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Prof. Dr. Aliaksandr Bandarenka

Photo von Prof. Dr. Aliaksandr S. Bandarenka
+49 89 289-12531
PH: 3093
Page in TUMonline
Physics of Energy Conversion and Storage
Job Title
Professorship on Physics of Energy Conversion and Storage

Courses and Dates

Title and Module Assignment
Energy Materials 2
eLearning course
Assigned to modules:
VO 2 Bandarenka, A. Fri, 14:00–16:00, virtuell
Electrified Solid/Liquid Interfaces: from Theory to Applications
Assigned to modules:
HS 1 Bandarenka, A. Mon, 14:00–16:00, virtuell
Energy Materials 2
Assigned to modules:
HS 2 Bandarenka, A. Fri, 10:00–12:00, virtuell
Electrified Interfaces and Catalysis
Assigned to modules:
SE 2 Bandarenka, A. Wed, 13:00–15:00, virtuell
FOPRA Experiment 22: Laser-Induced Current Transient Technique
Assigned to modules:
PR 1 Bandarenka, A.
Assisstants: DIng, X.
Revision Course to Energy Materials 2
Assigned to modules:
RE 2
Responsible/Coordination: Bandarenka, A.

Offered Bachelor’s or Master’s Theses Topics

Exploring renewable energy systems with laser induced current transient thechnique
The advent of ultrafast lasers has paved the way and eased the investigations of mechanisms and phenomena, which hitherto were difficult to interrogate or measure. One of such mechanisms is the kinetics of the electrified electrode-electrolyte interface. The laser induced current transient (LICT) technique has proven to be a robust, unique, and indispensable tool for predicting to a high degree of accuracy the activity of reactions by identifying the so-called potential of maximum entropy (PME). The PME is the potential at the interface at which the degree of disorder peaks. At the PME, the reaction should proceed faster than at potentials remote from it. Thus, one can anticipate that the closer the PME is to the thermodynamic equilibrium potential of an electrocatalytic reaction, the faster the kinetics of this reaction should be. By employing the LICT technique, the PME measured at the electrode-electrolyte interface (i.e., Au polycrystalline electrode and Ar-saturated Na2SO4 electrolyte at a pH of 8) has been reported to be 0.58 V vs RHE. However, using Ar-saturated K2SO4 at the same pH yielded a PME value of 1.30 V vs RHE. Therefore, it is our considered view that this presents a stupendous opportunity to tailor the cation mixture of Na+ and K+ as electrolyte to obtain a PME value of 1.23 V vs RHE, the thermodynamic equilibrium potential of the oxygen reduction reaction (ORR). Hence, this presents the leeway for optimizing the activity towards the ORR via the tuning of the electrolyte cation concentration.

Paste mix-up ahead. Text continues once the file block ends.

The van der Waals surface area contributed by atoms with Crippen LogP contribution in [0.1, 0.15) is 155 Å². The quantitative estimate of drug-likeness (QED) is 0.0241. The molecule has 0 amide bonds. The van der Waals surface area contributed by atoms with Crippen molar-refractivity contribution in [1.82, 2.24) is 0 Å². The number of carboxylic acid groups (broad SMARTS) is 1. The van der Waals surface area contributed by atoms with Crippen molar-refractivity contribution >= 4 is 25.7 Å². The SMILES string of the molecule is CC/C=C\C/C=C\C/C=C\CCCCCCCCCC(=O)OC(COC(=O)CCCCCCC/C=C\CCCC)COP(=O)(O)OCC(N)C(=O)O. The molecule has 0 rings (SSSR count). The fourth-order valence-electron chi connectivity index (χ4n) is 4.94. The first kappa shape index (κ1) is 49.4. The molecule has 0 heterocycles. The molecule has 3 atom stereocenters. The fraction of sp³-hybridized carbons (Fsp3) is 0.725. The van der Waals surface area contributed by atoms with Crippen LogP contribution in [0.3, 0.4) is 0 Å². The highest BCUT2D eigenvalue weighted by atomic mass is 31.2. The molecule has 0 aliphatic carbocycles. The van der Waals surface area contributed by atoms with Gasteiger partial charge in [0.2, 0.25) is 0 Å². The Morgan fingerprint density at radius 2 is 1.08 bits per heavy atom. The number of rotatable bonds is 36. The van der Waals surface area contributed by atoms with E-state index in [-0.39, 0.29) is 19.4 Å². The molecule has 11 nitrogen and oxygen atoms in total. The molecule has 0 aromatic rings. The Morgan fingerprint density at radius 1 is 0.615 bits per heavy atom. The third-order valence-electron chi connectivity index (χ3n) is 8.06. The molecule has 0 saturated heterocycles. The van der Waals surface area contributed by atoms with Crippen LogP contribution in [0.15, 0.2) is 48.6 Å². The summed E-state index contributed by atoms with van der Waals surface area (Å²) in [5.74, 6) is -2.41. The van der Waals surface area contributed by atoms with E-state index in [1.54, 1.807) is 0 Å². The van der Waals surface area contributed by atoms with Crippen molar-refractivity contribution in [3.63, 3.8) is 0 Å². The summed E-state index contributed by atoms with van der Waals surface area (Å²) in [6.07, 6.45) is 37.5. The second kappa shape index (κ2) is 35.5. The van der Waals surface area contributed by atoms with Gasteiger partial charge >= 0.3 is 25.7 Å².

suitable as
  • Master’s Thesis Condensed Matter Physics
Supervisor: Aliaksandr Bandarenka
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